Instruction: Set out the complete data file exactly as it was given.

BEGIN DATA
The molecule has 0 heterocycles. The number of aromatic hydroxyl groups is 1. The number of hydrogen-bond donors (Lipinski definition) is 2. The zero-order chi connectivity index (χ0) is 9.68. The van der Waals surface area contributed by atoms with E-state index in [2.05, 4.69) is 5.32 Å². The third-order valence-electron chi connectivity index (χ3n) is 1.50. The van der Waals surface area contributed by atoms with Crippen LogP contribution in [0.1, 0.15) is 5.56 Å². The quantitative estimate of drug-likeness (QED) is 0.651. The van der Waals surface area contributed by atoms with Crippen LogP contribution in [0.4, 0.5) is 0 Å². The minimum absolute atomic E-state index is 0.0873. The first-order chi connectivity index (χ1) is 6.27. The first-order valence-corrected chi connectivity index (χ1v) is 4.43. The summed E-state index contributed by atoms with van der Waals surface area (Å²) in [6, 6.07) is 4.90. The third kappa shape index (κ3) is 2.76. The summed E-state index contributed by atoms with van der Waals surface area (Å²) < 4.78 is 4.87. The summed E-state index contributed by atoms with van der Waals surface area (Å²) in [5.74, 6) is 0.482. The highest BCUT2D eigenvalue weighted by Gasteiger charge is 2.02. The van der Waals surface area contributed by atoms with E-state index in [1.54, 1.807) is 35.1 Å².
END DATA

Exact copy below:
The molecule has 0 heterocycles. The number of aromatic hydroxyl groups is 1. The number of hydrogen-bond donors (Lipinski definition) is 2. The zero-order chi connectivity index (χ0) is 9.68. The van der Waals surface area contributed by atoms with E-state index in [2.05, 4.69) is 5.32 Å². The third-order valence-electron chi connectivity index (χ3n) is 1.50. The van der Waals surface area contributed by atoms with Crippen LogP contribution in [0.1, 0.15) is 5.56 Å². The quantitative estimate of drug-likeness (QED) is 0.651. The van der Waals surface area contributed by atoms with Crippen LogP contribution in [0.4, 0.5) is 0 Å². The minimum absolute atomic E-state index is 0.0873. The first-order chi connectivity index (χ1) is 6.27. The first-order valence-corrected chi connectivity index (χ1v) is 4.43. The summed E-state index contributed by atoms with van der Waals surface area (Å²) in [6, 6.07) is 4.90. The third kappa shape index (κ3) is 2.76. The summed E-state index contributed by atoms with van der Waals surface area (Å²) < 4.78 is 4.87. The summed E-state index contributed by atoms with van der Waals surface area (Å²) in [5.74, 6) is 0.482. The highest BCUT2D eigenvalue weighted by Gasteiger charge is 2.02. The van der Waals surface area contributed by atoms with E-state index in [1.54, 1.807) is 35.1 Å².